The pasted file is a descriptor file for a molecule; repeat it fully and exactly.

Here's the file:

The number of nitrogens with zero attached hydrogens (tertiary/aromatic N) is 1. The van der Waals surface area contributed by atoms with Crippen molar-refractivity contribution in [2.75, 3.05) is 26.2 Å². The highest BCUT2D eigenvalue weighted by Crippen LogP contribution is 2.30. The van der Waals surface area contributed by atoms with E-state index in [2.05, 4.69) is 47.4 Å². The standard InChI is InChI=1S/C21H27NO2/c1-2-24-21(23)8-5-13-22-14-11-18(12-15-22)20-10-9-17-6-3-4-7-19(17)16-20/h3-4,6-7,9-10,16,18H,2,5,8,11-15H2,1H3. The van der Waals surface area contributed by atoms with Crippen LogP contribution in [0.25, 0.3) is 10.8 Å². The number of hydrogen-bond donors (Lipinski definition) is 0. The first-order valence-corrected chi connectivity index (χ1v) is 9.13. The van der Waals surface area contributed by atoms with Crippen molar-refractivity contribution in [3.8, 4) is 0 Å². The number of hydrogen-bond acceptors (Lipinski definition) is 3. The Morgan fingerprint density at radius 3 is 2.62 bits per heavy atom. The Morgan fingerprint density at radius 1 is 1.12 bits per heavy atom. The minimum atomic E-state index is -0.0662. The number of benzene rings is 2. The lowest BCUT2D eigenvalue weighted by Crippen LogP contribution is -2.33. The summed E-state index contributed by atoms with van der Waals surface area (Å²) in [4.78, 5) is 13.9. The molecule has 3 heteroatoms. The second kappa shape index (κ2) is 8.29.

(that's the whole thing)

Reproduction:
The number of nitrogens with zero attached hydrogens (tertiary/aromatic N) is 1. The van der Waals surface area contributed by atoms with Crippen molar-refractivity contribution in [2.75, 3.05) is 26.2 Å². The highest BCUT2D eigenvalue weighted by Crippen LogP contribution is 2.30. The van der Waals surface area contributed by atoms with E-state index in [2.05, 4.69) is 47.4 Å². The standard InChI is InChI=1S/C21H27NO2/c1-2-24-21(23)8-5-13-22-14-11-18(12-15-22)20-10-9-17-6-3-4-7-19(17)16-20/h3-4,6-7,9-10,16,18H,2,5,8,11-15H2,1H3. The van der Waals surface area contributed by atoms with Crippen LogP contribution in [0.25, 0.3) is 10.8 Å². The number of hydrogen-bond donors (Lipinski definition) is 0. The first-order valence-corrected chi connectivity index (χ1v) is 9.13. The van der Waals surface area contributed by atoms with Crippen molar-refractivity contribution in [3.8, 4) is 0 Å². The number of hydrogen-bond acceptors (Lipinski definition) is 3. The Morgan fingerprint density at radius 3 is 2.62 bits per heavy atom. The Morgan fingerprint density at radius 1 is 1.12 bits per heavy atom. The minimum atomic E-state index is -0.0662. The number of benzene rings is 2. The lowest BCUT2D eigenvalue weighted by Crippen LogP contribution is -2.33. The summed E-state index contributed by atoms with van der Waals surface area (Å²) in [4.78, 5) is 13.9. The molecule has 3 heteroatoms. The second kappa shape index (κ2) is 8.29.